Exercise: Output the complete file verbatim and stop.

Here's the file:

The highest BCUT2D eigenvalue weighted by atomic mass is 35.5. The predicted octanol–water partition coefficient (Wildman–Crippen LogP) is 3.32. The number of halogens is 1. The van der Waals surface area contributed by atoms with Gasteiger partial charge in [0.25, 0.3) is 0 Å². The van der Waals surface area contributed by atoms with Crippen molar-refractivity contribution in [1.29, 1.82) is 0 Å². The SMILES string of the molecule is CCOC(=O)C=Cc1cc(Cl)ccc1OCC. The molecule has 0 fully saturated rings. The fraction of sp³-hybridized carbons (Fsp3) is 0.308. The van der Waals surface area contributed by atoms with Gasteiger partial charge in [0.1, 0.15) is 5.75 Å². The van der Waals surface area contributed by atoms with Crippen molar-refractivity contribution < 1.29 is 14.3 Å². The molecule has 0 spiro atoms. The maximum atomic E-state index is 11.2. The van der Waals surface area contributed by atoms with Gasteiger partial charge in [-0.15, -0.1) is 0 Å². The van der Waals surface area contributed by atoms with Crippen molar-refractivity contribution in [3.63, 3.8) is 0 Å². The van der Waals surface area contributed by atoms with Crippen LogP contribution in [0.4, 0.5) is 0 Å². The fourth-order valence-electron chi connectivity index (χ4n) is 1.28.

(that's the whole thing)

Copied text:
The highest BCUT2D eigenvalue weighted by atomic mass is 35.5. The predicted octanol–water partition coefficient (Wildman–Crippen LogP) is 3.32. The number of halogens is 1. The van der Waals surface area contributed by atoms with Gasteiger partial charge in [0.25, 0.3) is 0 Å². The van der Waals surface area contributed by atoms with Crippen molar-refractivity contribution in [1.29, 1.82) is 0 Å². The SMILES string of the molecule is CCOC(=O)C=Cc1cc(Cl)ccc1OCC. The molecule has 0 fully saturated rings. The fraction of sp³-hybridized carbons (Fsp3) is 0.308. The van der Waals surface area contributed by atoms with Gasteiger partial charge in [0.1, 0.15) is 5.75 Å². The van der Waals surface area contributed by atoms with Crippen molar-refractivity contribution < 1.29 is 14.3 Å². The molecule has 0 spiro atoms. The maximum atomic E-state index is 11.2. The van der Waals surface area contributed by atoms with Gasteiger partial charge in [-0.15, -0.1) is 0 Å². The van der Waals surface area contributed by atoms with Crippen molar-refractivity contribution in [3.63, 3.8) is 0 Å². The van der Waals surface area contributed by atoms with Crippen LogP contribution in [0.4, 0.5) is 0 Å². The fourth-order valence-electron chi connectivity index (χ4n) is 1.28.